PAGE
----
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Mexico: Traditional cultural expressions and traditional knowledge


About a year ago, news about the copying of a design belonging to the indigenous community of Santa Maria Tlahuitoltepec ("Mixes community"), in the State of Oaxaca, Mexico, by Isabel Marant (a famous fashion designer) caused great controversy in social media.

According to the news, Isabel Marant copied the designs of the blouses and was trying to obtain protection over those designs to prevent the Mexican community from "manufacturing and commercializing" the blouses with those designs. Then, Marant clarified that the designs come from the Mixes community and denied that she was trying to obtain protection over them.

This case of the alleged plagiarism of the traditional designs of the Mixes community is just the tip of the iceberg, as there are other cultural expressions such as traditional medicine, regional dance, intangible heritage, the native languages and a variety of traditional cultural expressions that are being exploited by third parties without restrictions.

Mexican Law does not provide adequate protection for traditional cultural expressions (TCE) and traditional knowledge (TK) of communities. The Copyright Law protects "popular culture", providing:

Literary or artistic works, works of popular art or craft works that have evolved and are perpetuated in a community or ethnic group with its origins or roots in the Mexican Republic shall be protected against distortion intended to discredit such works or prejudice the reputation or image of the community or ethnic group to which they belong.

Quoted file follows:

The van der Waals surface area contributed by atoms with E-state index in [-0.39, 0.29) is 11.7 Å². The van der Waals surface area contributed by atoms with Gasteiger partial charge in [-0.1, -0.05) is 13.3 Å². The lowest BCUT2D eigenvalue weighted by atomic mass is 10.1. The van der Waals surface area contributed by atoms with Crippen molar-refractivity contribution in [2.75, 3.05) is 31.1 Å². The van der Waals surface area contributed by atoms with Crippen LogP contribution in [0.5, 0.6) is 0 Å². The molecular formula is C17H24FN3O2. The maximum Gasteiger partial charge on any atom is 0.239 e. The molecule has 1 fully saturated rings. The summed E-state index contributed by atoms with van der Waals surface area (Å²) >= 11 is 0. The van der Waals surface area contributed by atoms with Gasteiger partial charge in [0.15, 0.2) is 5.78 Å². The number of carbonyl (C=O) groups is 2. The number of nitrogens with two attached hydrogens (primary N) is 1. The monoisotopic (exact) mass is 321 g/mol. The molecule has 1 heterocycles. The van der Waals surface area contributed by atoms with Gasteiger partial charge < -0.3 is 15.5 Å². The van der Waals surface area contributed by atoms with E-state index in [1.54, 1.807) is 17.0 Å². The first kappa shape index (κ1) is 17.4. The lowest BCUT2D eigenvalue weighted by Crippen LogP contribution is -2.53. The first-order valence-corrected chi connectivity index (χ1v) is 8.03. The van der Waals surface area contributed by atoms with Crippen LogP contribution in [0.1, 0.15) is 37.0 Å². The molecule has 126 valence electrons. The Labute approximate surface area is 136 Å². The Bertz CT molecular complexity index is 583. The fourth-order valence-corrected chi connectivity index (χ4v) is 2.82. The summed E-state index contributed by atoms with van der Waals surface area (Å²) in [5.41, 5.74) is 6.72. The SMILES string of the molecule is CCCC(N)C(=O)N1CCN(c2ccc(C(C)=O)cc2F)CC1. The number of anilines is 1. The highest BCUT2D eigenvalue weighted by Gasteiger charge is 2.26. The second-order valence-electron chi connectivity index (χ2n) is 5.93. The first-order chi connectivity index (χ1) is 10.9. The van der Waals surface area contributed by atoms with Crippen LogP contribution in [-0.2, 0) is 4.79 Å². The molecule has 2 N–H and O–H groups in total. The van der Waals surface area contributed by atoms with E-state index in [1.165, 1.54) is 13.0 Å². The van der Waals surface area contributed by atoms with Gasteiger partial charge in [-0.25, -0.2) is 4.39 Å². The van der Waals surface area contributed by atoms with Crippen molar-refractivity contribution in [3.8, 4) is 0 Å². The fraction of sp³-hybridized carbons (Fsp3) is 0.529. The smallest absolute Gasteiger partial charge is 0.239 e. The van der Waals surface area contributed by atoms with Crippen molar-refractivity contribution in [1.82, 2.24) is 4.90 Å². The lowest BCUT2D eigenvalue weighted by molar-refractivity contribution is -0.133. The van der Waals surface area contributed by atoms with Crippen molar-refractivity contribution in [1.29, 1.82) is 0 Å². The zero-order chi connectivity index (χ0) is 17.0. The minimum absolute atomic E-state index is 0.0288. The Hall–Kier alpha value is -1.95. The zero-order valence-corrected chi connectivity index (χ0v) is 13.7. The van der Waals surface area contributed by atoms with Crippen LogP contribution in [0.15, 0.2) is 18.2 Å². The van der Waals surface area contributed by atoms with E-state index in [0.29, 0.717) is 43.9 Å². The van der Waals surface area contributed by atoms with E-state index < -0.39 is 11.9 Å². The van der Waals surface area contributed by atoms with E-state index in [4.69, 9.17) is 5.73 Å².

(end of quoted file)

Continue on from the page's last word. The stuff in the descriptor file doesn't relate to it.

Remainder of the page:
It also mentions that the use of those works shall be free, provided that they are not deformed, intended to discredit the works or prejudice the reputation or image of the community. Moreover, it provides that "in any fixation, representation, publication, communication or use in any way of those works, the community or ethnic group or the region of the Mexican Republic to which it is specific shall be mentioned".

Therefore, our legal framework should provide mechanisms for achieving protection for all the TCEs and TK. In order to reach our goal, there are at least three issues that should be addressed: (1) to define or catalogue the TCEs, TK and intangible heritage of the indigenous communities; (2) to recognise the indigenous communities as subjects of public law, which allows them to enjoy collective legal personality to carry out legal acts (there are few federal laws that have recognised these communities as subjects of law); and (3) to adopt sui generis laws to protect the specific TCEs and TK once they are catalogued or at least, to amend the Copyright Law to include all the TCEs and TK of the Mexican indigenous communities.


Martha Célis


Pedro Luis Ogazón No 17

Col San Angel

01000 México DF

Tel: +5255 53 22 30 00

Fax: +5255 53 22 30 01

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